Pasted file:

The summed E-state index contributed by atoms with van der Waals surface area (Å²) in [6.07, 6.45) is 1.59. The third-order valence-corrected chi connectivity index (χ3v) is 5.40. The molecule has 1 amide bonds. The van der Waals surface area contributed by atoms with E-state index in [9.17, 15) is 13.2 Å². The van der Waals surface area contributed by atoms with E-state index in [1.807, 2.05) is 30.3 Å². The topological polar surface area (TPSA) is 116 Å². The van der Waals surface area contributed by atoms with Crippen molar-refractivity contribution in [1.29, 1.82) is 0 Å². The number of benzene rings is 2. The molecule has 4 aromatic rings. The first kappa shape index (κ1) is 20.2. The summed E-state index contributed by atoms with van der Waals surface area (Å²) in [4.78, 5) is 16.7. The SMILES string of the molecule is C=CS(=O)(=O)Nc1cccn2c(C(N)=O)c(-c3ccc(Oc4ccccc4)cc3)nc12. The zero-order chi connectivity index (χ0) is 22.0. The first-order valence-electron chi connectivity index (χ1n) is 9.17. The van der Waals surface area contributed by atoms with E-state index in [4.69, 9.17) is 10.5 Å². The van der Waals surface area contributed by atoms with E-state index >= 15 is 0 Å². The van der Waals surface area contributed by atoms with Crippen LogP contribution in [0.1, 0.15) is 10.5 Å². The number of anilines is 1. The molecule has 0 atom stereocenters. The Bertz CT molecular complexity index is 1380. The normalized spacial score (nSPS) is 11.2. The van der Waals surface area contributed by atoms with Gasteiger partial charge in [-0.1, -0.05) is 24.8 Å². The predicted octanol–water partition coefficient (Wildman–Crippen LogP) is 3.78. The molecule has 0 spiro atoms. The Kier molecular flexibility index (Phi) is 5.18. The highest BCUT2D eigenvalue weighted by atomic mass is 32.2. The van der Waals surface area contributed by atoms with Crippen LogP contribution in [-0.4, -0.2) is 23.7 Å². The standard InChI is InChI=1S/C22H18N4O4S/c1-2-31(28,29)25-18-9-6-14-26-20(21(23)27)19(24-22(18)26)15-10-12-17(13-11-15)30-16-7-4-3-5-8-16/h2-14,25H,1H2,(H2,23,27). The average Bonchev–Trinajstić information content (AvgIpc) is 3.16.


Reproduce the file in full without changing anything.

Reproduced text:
The summed E-state index contributed by atoms with van der Waals surface area (Å²) in [6.07, 6.45) is 1.59. The third-order valence-corrected chi connectivity index (χ3v) is 5.40. The molecule has 1 amide bonds. The van der Waals surface area contributed by atoms with E-state index in [9.17, 15) is 13.2 Å². The van der Waals surface area contributed by atoms with E-state index in [1.807, 2.05) is 30.3 Å². The topological polar surface area (TPSA) is 116 Å². The van der Waals surface area contributed by atoms with Crippen molar-refractivity contribution in [1.29, 1.82) is 0 Å². The number of benzene rings is 2. The molecule has 4 aromatic rings. The first kappa shape index (κ1) is 20.2. The summed E-state index contributed by atoms with van der Waals surface area (Å²) in [4.78, 5) is 16.7. The SMILES string of the molecule is C=CS(=O)(=O)Nc1cccn2c(C(N)=O)c(-c3ccc(Oc4ccccc4)cc3)nc12. The zero-order chi connectivity index (χ0) is 22.0. The first-order valence-electron chi connectivity index (χ1n) is 9.17. The van der Waals surface area contributed by atoms with E-state index in [4.69, 9.17) is 10.5 Å². The van der Waals surface area contributed by atoms with E-state index >= 15 is 0 Å². The van der Waals surface area contributed by atoms with Crippen LogP contribution in [0.1, 0.15) is 10.5 Å². The number of anilines is 1. The molecule has 0 atom stereocenters. The Bertz CT molecular complexity index is 1380. The normalized spacial score (nSPS) is 11.2. The van der Waals surface area contributed by atoms with Gasteiger partial charge in [-0.1, -0.05) is 24.8 Å². The predicted octanol–water partition coefficient (Wildman–Crippen LogP) is 3.78. The molecule has 0 spiro atoms. The Kier molecular flexibility index (Phi) is 5.18. The highest BCUT2D eigenvalue weighted by atomic mass is 32.2. The van der Waals surface area contributed by atoms with Crippen LogP contribution in [-0.4, -0.2) is 23.7 Å². The standard InChI is InChI=1S/C22H18N4O4S/c1-2-31(28,29)25-18-9-6-14-26-20(21(23)27)19(24-22(18)26)15-10-12-17(13-11-15)30-16-7-4-3-5-8-16/h2-14,25H,1H2,(H2,23,27). The average Bonchev–Trinajstić information content (AvgIpc) is 3.16.